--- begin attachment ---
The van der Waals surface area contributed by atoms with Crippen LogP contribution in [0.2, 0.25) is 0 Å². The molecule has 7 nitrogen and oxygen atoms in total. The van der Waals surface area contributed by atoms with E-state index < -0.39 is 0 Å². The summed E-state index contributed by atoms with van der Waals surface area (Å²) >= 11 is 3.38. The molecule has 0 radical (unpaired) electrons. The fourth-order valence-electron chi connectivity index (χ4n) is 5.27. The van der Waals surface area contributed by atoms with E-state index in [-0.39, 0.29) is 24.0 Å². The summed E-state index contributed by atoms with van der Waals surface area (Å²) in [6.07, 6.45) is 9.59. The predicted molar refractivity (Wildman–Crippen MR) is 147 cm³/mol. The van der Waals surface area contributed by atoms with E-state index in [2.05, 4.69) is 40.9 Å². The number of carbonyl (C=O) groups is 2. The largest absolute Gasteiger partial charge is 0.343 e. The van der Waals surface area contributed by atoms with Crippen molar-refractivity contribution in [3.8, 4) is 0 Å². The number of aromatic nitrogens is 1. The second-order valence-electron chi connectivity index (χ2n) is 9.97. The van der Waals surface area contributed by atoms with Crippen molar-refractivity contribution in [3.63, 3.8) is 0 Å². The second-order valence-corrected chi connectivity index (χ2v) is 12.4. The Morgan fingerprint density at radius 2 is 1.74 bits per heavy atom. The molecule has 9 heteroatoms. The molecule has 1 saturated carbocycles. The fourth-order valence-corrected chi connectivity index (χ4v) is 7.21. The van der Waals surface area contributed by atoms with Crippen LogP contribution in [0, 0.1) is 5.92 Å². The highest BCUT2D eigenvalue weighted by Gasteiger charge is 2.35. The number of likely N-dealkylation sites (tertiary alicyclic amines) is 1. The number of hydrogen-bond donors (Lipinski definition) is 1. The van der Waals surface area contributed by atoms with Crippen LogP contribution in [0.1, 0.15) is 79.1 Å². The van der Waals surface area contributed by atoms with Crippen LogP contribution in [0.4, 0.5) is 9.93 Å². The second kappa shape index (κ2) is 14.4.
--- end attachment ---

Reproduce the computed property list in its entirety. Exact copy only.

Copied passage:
The van der Waals surface area contributed by atoms with Crippen LogP contribution in [0.2, 0.25) is 0 Å². The molecule has 7 nitrogen and oxygen atoms in total. The van der Waals surface area contributed by atoms with E-state index < -0.39 is 0 Å². The summed E-state index contributed by atoms with van der Waals surface area (Å²) >= 11 is 3.38. The molecule has 0 radical (unpaired) electrons. The fourth-order valence-electron chi connectivity index (χ4n) is 5.27. The van der Waals surface area contributed by atoms with E-state index in [-0.39, 0.29) is 24.0 Å². The summed E-state index contributed by atoms with van der Waals surface area (Å²) in [6.07, 6.45) is 9.59. The predicted molar refractivity (Wildman–Crippen MR) is 147 cm³/mol. The van der Waals surface area contributed by atoms with E-state index in [2.05, 4.69) is 40.9 Å². The number of carbonyl (C=O) groups is 2. The largest absolute Gasteiger partial charge is 0.343 e. The van der Waals surface area contributed by atoms with Crippen molar-refractivity contribution in [3.8, 4) is 0 Å². The number of aromatic nitrogens is 1. The second-order valence-electron chi connectivity index (χ2n) is 9.97. The van der Waals surface area contributed by atoms with Crippen molar-refractivity contribution in [3.63, 3.8) is 0 Å². The second-order valence-corrected chi connectivity index (χ2v) is 12.4. The Morgan fingerprint density at radius 2 is 1.74 bits per heavy atom. The molecule has 9 heteroatoms. The molecule has 1 saturated carbocycles. The fourth-order valence-corrected chi connectivity index (χ4v) is 7.21. The van der Waals surface area contributed by atoms with Crippen LogP contribution in [0, 0.1) is 5.92 Å². The highest BCUT2D eigenvalue weighted by Gasteiger charge is 2.35. The number of likely N-dealkylation sites (tertiary alicyclic amines) is 1. The number of hydrogen-bond donors (Lipinski definition) is 1. The van der Waals surface area contributed by atoms with Crippen LogP contribution in [0.1, 0.15) is 79.1 Å². The van der Waals surface area contributed by atoms with Crippen LogP contribution in [0.4, 0.5) is 9.93 Å². The second kappa shape index (κ2) is 14.4.